A message from Dr. Fischer, Superintendent of Schools
The young people in New London are as capable as any in the United States. Don't confuse literacy and math skills for intelligence. New London kids are smart. We just need to make sure they have the skills to show that they are.
Schools must be safe places for students and adults and we are working hard to make that happen. Looking at serious student misbehavior data, we can show that 2 percent or less of our students are involved in serious violence or substance abuse. We do not tolerate bullying and encourage students and parents to seek help in stopping it. Have we solved all discipline problems effectively? No, but it is a top priority.
This past spring we passed Connecticut's first literacy standard for graduation. This year's freshmen will have to demonstrate 10th grade level reading and writing skills in order to receive a New London High School diploma. Students will have until age 21 to meet this standard with access to free services.
We have carried out intensive training with principals about observing, evaluating and conferencing with teachers to improve instruction and increase accountability. This year we will be revising our principal's and administrator's evaluation tools based on research about effective management and improving student achievement. For example, we know that when adults set positive rules and consistently enforce them, school safety and student achievement improve.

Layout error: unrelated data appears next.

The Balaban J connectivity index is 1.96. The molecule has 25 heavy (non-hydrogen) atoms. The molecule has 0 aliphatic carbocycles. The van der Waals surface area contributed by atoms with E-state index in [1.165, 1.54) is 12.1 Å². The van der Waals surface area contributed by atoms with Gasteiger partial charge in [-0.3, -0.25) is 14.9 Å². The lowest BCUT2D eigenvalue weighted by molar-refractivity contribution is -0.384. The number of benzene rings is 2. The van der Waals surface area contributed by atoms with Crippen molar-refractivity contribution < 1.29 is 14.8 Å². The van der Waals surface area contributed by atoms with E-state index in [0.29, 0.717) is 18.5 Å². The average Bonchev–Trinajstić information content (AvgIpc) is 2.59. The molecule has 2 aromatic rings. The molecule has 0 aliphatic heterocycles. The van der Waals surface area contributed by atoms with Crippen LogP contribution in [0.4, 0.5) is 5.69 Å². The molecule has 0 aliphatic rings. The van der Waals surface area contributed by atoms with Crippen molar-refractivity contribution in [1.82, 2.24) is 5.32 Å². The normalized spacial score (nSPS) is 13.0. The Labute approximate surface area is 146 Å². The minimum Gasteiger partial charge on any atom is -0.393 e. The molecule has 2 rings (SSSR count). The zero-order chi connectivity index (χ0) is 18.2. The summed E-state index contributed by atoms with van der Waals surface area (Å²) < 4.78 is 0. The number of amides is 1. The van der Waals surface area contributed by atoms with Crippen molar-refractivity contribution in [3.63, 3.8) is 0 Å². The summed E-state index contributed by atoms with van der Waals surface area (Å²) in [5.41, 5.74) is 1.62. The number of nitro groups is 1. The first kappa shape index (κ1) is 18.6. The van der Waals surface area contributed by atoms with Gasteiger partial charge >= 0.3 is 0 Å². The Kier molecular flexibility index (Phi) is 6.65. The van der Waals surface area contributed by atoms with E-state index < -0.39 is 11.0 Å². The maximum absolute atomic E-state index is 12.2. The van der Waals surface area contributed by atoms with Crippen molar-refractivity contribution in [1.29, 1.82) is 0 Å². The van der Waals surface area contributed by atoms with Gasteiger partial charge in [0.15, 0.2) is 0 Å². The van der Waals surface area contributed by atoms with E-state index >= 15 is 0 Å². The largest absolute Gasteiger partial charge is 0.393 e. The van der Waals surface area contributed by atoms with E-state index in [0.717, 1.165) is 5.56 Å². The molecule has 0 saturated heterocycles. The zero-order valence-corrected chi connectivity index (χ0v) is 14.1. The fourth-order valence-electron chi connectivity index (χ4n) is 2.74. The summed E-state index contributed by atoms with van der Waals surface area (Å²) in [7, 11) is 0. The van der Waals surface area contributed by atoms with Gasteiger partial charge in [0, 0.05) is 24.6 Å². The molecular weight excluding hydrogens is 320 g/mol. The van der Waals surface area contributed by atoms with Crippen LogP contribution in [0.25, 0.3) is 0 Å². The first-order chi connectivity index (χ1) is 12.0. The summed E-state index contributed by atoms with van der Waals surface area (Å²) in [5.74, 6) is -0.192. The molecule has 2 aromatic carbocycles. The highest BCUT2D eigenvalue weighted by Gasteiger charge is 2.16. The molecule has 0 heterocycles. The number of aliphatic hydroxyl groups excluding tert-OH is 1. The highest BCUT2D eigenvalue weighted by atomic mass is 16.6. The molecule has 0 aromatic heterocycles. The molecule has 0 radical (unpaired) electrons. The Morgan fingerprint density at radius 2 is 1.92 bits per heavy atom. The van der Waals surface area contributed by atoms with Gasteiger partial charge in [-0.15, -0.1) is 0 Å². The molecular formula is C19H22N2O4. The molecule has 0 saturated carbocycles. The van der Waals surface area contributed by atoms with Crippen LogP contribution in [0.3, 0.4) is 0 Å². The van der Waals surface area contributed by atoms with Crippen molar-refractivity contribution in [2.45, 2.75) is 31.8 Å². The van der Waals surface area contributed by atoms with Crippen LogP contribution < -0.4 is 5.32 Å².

We are raising the expectations for students in the classroom. The emphasis is on teachers setting clear, high expectations for student performance. Among the expectations are that teachers ask higher level questions that require students to think and problem solve. We expect students to speak and write more; to always use correct grammar, spelling and punctuation; to learn 10 new words a week in each subject; and to take more challenging courses.
Two years ago we totally revised our teacher evaluation tool. Teacher performance is now measured against nationally known, research based standards of effective teaching. These standards are based on what we know about how teaching can improve student achievement. An example is that each class will have a clear beginning, middle and closing. Another is demanding that all students participate. Professional development for teachers to improve instruction and student achievement continues this year.
Over the past two years we have totally revised our K-12 English and Math curriculum. We have also built new curriculum in Science and Social Studies. Teachers are held accountable for teaching this curriculum.
Using dollars well
Over the past two years we have had to reduce costs by more than 5 percent. We always cut administrative costs first. We have one of the lowest administrative costs per student in the area (5.64 cents per dollar). We are at least six custodians short of what we need to effectively clean the square footage of current and new buildings. We need a person to manage human resources, to improve diversity in staff recruitment and build staff development for all staff.
In the private sector business leaders calculate $2 per square foot of property for maintenance, repair and replacement. We should be spending $1.2 million dollars; we only have $500,000 available in school and city funds.
Our children are worth more than $.002, or two thousandths of a penny per day, which is what the average New London taxpayer is spending in local taxes to educate children. We must face the fact that while only 20 percent of the population has children in public schools, all of us benefit or pay for the public's view of New London schools.
Many people have children, nieces, nephews or grandchildren in our schools. Property values turn around people's views of the schools. Businesses make decisions about staying or coming here based on their views of the schools
All of us have a vested interest in creating and nurturing the best possible education for New London's children.
Nicholas A. Fischer, Ed.D.